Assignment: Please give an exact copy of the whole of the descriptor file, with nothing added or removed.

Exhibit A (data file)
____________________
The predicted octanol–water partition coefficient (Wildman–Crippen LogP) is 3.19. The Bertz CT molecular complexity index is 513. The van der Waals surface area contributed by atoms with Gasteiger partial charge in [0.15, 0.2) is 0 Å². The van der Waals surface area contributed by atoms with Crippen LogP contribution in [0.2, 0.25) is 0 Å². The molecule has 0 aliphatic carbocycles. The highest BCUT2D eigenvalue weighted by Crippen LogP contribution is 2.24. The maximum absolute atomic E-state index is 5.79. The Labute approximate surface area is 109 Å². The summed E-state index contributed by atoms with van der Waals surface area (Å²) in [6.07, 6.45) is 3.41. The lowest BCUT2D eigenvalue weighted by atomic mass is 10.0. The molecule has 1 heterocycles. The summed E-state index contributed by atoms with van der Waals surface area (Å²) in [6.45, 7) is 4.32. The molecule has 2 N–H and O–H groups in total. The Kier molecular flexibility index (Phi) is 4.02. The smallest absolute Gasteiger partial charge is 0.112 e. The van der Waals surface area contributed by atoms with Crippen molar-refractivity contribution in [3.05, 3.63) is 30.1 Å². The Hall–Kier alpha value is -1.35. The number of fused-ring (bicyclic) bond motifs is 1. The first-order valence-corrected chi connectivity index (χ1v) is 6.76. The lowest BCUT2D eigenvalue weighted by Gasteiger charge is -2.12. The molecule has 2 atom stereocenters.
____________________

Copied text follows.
The predicted octanol–water partition coefficient (Wildman–Crippen LogP) is 3.19. The Bertz CT molecular complexity index is 513. The van der Waals surface area contributed by atoms with Gasteiger partial charge in [0.15, 0.2) is 0 Å². The van der Waals surface area contributed by atoms with Crippen LogP contribution in [0.2, 0.25) is 0 Å². The molecule has 0 aliphatic carbocycles. The highest BCUT2D eigenvalue weighted by Crippen LogP contribution is 2.24. The maximum absolute atomic E-state index is 5.79. The Labute approximate surface area is 109 Å². The summed E-state index contributed by atoms with van der Waals surface area (Å²) in [6.07, 6.45) is 3.41. The lowest BCUT2D eigenvalue weighted by atomic mass is 10.0. The molecule has 1 heterocycles. The summed E-state index contributed by atoms with van der Waals surface area (Å²) in [6.45, 7) is 4.32. The molecule has 2 N–H and O–H groups in total. The Kier molecular flexibility index (Phi) is 4.02. The smallest absolute Gasteiger partial charge is 0.112 e. The van der Waals surface area contributed by atoms with Crippen molar-refractivity contribution in [3.05, 3.63) is 30.1 Å². The Hall–Kier alpha value is -1.35. The number of fused-ring (bicyclic) bond motifs is 1. The first-order valence-corrected chi connectivity index (χ1v) is 6.76. The lowest BCUT2D eigenvalue weighted by Gasteiger charge is -2.12. The molecule has 2 atom stereocenters.